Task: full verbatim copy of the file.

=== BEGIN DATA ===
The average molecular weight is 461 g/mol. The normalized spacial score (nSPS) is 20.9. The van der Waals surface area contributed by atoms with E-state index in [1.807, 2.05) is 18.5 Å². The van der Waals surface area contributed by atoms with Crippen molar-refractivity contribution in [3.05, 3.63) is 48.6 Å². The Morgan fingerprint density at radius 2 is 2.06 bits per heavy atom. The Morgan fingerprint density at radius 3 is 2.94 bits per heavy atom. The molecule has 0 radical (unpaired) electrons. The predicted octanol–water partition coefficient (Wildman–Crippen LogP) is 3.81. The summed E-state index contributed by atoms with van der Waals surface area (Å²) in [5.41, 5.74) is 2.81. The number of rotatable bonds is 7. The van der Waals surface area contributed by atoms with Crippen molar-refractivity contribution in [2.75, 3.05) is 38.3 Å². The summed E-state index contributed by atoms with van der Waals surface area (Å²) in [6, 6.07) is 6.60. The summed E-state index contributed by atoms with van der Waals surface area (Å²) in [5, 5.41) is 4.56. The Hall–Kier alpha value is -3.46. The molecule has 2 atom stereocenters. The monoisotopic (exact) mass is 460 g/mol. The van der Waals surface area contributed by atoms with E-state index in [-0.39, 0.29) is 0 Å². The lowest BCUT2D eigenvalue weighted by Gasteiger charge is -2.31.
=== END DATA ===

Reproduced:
The average molecular weight is 461 g/mol. The normalized spacial score (nSPS) is 20.9. The van der Waals surface area contributed by atoms with E-state index in [1.807, 2.05) is 18.5 Å². The van der Waals surface area contributed by atoms with Crippen molar-refractivity contribution in [3.05, 3.63) is 48.6 Å². The Morgan fingerprint density at radius 2 is 2.06 bits per heavy atom. The Morgan fingerprint density at radius 3 is 2.94 bits per heavy atom. The molecule has 0 radical (unpaired) electrons. The predicted octanol–water partition coefficient (Wildman–Crippen LogP) is 3.81. The summed E-state index contributed by atoms with van der Waals surface area (Å²) in [5.41, 5.74) is 2.81. The number of rotatable bonds is 7. The van der Waals surface area contributed by atoms with Crippen molar-refractivity contribution in [2.75, 3.05) is 38.3 Å². The summed E-state index contributed by atoms with van der Waals surface area (Å²) in [6, 6.07) is 6.60. The summed E-state index contributed by atoms with van der Waals surface area (Å²) in [5, 5.41) is 4.56. The Hall–Kier alpha value is -3.46. The molecule has 2 atom stereocenters. The monoisotopic (exact) mass is 460 g/mol. The van der Waals surface area contributed by atoms with E-state index in [-0.39, 0.29) is 0 Å². The lowest BCUT2D eigenvalue weighted by Gasteiger charge is -2.31.